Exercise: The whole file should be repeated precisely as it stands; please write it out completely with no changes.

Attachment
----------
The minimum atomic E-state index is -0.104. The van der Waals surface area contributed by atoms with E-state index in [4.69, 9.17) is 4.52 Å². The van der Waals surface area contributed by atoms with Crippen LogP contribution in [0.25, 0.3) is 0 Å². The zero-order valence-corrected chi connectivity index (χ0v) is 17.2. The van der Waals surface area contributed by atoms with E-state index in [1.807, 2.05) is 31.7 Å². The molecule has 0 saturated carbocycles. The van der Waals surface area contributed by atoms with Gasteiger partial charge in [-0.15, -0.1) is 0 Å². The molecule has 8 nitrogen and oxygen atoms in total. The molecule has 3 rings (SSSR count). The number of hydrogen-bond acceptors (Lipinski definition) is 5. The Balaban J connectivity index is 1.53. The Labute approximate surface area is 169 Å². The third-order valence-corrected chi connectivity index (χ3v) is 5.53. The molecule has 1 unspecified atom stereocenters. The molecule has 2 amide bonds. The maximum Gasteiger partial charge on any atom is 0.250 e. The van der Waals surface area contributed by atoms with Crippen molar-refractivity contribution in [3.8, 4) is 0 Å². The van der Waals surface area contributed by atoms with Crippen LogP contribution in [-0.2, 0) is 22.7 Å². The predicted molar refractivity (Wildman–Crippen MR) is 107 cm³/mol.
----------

The minimum atomic E-state index is -0.104. The van der Waals surface area contributed by atoms with E-state index in [4.69, 9.17) is 4.52 Å². The van der Waals surface area contributed by atoms with Crippen LogP contribution in [0.25, 0.3) is 0 Å². The zero-order valence-corrected chi connectivity index (χ0v) is 17.2. The van der Waals surface area contributed by atoms with E-state index in [1.807, 2.05) is 31.7 Å². The molecule has 0 saturated carbocycles. The van der Waals surface area contributed by atoms with Gasteiger partial charge in [-0.15, -0.1) is 0 Å². The molecule has 8 nitrogen and oxygen atoms in total. The molecule has 3 rings (SSSR count). The number of hydrogen-bond acceptors (Lipinski definition) is 5. The Balaban J connectivity index is 1.53. The Labute approximate surface area is 169 Å². The third-order valence-corrected chi connectivity index (χ3v) is 5.53. The molecule has 1 unspecified atom stereocenters. The molecule has 2 amide bonds. The maximum Gasteiger partial charge on any atom is 0.250 e. The van der Waals surface area contributed by atoms with Crippen molar-refractivity contribution in [3.8, 4) is 0 Å². The van der Waals surface area contributed by atoms with Crippen LogP contribution in [-0.2, 0) is 22.7 Å². The predicted molar refractivity (Wildman–Crippen MR) is 107 cm³/mol.